The year is 2020 and while a lot feels wrong in the world, touring skis are better than ever. Since the widespread adoption of rocker/camber profiles the performance of skis has been unparalleled — and with the advancement of materials and manufacturing techniques, we are achieving the same downhill performance of yore at a fraction of the weight. Chances are, if you buy a new ski today you’re going to love it. Below, a few select skis from various quiver slots. We bypassed skis we haven’t spent significant time on and avoided speculating on future skis. Links lead to blog posts or our site-wide search.
Powder freeride touring skis — (PFD) personal flotation devices
G3 SLAYr 114
New for the 2020/21 season and rounding out an increasingly dependable G3 ski quiver, the G3 SLAYr 114 is something to get excited about. Weighing in at a not pudgy 1660 grams in the 185cm length thanks to a Balsa core and carbon layup, this ski offers performance for the deepest of days without breaking the scale. And we’re not talking about delicate, small radius squiggles either – longtime WildSnow contributor Dr. Alex Lee described the SLAYr as a tool that “wants to make big, fast, aggressive turns”. For those of you out there looking to add a powder touring pair of skis to your quiver, there aren’t many options out there that combine weight, surf(ability)ace area, and performance quite like the SLAYr.
Favorite Features: Magnetic contact points keep these skis together without a ski-strap, Polyurethane sidewalls and a high quality ‘Made in Canada’ build
Weight: 1660 grams (185cm – although Dr. Alex Lee weighed them in at 1500 grams at home)
Dimensions: 143-114-128 (185cm)
DPS Wailer 112 Alchemist RP
As proven by years of service with a minimally altered design, DPS nailed the shape of their poster child Wailer 112. The shape blends generous rocker, an oversized shovel, and moderate camber make this a ‘love at first turn’ experience for experts and novices alike. Combine the delectable design with one of the most impressive carbon constructions on the market known as the Alchemist, and you have an incredible ski. Sure, this is DPS’s resort construction, but it’s worth lugging into the backcountry to enjoy those sweet, sweet powder shots.
Favorite Features: Alchemist construction is light, energetic, and damp; the ‘spoon’ rocker keeps you on top of the deep stuff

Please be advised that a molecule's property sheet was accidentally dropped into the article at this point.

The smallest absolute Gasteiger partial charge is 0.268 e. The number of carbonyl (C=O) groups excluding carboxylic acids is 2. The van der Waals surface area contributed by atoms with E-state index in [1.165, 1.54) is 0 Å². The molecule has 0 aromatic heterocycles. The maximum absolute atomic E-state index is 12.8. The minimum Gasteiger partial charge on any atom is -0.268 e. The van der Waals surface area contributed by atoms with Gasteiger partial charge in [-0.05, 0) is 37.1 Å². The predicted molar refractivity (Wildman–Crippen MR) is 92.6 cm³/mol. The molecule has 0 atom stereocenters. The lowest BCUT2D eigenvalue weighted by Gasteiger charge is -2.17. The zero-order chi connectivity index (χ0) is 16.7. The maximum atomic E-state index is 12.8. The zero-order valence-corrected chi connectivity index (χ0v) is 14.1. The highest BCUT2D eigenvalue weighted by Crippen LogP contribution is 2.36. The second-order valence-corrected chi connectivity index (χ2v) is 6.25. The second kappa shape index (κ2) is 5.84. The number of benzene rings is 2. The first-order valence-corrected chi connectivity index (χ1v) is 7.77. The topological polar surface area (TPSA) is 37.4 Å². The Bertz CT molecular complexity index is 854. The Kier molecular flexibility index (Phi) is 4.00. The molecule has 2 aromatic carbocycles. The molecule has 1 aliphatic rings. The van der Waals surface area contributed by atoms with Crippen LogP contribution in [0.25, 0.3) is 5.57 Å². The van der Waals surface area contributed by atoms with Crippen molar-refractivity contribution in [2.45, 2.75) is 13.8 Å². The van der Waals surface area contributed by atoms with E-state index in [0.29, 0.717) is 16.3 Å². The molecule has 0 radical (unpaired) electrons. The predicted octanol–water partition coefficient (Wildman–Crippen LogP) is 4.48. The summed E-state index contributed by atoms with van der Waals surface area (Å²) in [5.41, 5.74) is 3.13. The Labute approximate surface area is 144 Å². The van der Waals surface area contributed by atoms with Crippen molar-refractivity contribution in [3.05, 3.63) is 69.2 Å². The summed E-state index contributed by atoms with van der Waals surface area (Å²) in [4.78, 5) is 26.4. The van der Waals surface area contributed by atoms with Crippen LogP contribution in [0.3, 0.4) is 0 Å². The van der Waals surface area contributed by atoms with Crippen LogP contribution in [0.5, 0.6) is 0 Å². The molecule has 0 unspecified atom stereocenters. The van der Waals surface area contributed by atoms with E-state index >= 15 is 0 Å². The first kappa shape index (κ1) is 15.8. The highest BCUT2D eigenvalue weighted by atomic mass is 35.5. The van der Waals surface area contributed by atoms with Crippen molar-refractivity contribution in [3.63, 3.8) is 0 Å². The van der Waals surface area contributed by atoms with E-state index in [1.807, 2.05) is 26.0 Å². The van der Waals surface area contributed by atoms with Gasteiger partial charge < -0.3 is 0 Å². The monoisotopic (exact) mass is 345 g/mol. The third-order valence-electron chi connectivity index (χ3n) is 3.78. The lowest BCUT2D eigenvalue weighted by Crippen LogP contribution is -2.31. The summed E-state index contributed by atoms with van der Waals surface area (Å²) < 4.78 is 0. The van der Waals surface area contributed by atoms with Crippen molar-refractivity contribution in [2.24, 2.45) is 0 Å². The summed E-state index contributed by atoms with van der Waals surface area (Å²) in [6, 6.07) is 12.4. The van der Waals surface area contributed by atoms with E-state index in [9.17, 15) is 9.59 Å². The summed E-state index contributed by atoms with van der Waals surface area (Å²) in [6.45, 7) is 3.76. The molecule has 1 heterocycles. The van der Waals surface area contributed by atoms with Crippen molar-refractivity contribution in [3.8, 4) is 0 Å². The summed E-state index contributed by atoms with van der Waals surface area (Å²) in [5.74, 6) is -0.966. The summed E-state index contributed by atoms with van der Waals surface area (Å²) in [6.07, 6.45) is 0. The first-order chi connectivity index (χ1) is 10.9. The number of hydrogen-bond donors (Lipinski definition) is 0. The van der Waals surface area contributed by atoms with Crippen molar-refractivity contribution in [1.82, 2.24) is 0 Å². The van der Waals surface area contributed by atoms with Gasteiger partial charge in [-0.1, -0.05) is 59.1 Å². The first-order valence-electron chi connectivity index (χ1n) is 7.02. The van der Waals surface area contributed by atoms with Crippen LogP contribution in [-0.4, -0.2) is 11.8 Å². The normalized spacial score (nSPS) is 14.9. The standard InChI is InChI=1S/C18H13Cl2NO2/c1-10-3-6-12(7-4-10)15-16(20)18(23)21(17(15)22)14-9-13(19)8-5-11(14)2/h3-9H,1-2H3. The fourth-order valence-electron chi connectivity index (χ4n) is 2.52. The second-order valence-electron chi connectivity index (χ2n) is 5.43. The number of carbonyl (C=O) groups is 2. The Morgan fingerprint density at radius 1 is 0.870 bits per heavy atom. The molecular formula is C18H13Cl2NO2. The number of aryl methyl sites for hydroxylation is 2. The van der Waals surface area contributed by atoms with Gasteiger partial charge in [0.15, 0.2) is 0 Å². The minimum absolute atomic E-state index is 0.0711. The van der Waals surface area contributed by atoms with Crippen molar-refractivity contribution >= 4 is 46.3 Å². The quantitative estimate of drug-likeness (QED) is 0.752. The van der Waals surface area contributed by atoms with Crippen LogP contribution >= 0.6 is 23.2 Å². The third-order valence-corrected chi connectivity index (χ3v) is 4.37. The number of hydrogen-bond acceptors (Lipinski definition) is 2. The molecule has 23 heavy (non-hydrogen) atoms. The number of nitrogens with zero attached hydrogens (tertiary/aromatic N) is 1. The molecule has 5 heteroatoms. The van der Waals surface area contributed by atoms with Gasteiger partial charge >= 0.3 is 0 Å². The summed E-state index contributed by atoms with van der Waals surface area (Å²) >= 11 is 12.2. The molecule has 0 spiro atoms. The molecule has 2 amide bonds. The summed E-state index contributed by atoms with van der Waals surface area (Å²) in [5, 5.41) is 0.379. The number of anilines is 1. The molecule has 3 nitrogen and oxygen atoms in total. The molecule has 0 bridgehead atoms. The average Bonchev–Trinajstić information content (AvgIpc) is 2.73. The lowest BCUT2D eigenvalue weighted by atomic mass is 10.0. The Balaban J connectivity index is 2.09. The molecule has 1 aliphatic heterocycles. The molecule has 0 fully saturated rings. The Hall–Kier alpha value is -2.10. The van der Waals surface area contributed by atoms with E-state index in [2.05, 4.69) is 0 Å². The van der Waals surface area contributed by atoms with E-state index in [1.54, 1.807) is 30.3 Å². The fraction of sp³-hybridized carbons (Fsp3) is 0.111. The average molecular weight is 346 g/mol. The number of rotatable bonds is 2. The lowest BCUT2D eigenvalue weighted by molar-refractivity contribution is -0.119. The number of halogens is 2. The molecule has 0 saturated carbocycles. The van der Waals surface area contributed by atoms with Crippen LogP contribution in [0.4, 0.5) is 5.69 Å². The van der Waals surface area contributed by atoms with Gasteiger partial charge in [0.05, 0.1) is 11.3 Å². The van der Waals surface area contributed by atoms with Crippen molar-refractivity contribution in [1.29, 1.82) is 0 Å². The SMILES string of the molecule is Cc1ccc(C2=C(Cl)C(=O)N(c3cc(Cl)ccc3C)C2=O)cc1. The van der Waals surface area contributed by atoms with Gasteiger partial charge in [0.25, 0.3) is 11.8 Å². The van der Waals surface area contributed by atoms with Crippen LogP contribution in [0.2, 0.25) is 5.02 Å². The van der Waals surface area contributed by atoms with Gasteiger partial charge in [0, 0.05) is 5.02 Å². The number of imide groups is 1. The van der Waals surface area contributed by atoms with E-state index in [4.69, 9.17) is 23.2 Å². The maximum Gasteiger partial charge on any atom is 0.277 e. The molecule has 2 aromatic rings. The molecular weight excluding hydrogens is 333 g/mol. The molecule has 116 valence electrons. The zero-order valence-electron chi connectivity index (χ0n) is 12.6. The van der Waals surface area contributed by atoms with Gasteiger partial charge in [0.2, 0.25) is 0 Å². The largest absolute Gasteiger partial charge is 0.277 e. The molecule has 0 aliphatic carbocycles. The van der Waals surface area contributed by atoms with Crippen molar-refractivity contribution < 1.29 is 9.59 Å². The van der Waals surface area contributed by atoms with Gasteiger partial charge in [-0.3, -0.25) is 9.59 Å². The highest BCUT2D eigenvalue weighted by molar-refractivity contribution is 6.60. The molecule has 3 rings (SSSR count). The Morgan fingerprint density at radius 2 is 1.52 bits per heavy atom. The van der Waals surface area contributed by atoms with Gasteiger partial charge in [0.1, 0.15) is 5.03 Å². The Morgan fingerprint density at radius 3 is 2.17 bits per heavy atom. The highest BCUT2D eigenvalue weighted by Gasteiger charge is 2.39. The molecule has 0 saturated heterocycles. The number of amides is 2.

Weight: 1825 grams (178cm)
Dimensions: 140-112-125 mm (178cm)
The light, zippy newly re-engineered Black Diamond Helio line, including the Helio 104 reviewed here.
Gary’s WNDR Intention 110 test ski was a little short for his taste, but the skis shined in deep pow. And they’re made of algae composites, so that’s…cool.
All-mountain touring ski – the ‘daily driver’
Black Crows Navis Freebird
At the end of the day, the best daily driver for you is going to depend on the mountain range you frequent, your intended use, and your preference of design. However, for most people in the majority of zip codes, the Navis Freebird checks the boxes. These ‘green machines’ are light enough to crush big days (10,000 feet to be precise, according to one reviewer), have the shape to float atop the deep stuff, and are reliable enough to carry to the top of North America’s highest peak (as detailed by Gary’s Denali series). A lot of lighter weight touring skis get knocked for feeling chattery or unstable — the Navis Freebird is not one of those skis. There has been a lot of hype around Black Crows in recent years and the Navis is the versatile heart of their touring lineup.
Favorite Features: moderate camber for firm snow performance, paulownia/poplar wood construction give this ski a ‘damp’ feel
Weight: 1675 grams (175cm)
Dimensions: 138-102-119 (175cm)
While the Voile HyperVector won’t feel quite as at home on hardpack or deep snow as the Navis, it has other attributes that make it an attractive option for that ‘quiver of one’. The paulownia and carbon construction brings the weight down to an impressive 1265 grams in a size 177cm while keeping the downhill performance “impressively damp”. In fact, the Hyper construction from Voile has thoroughly impressed across the board with its combination of torsional rigidity and dampness for such a low weight penalty. Combine these attributes with a generous amount of rocker, moderate camber and a snappy sidecut, and you can see why this ski can be such a versatile – albeit touring specific – ski. Read the review.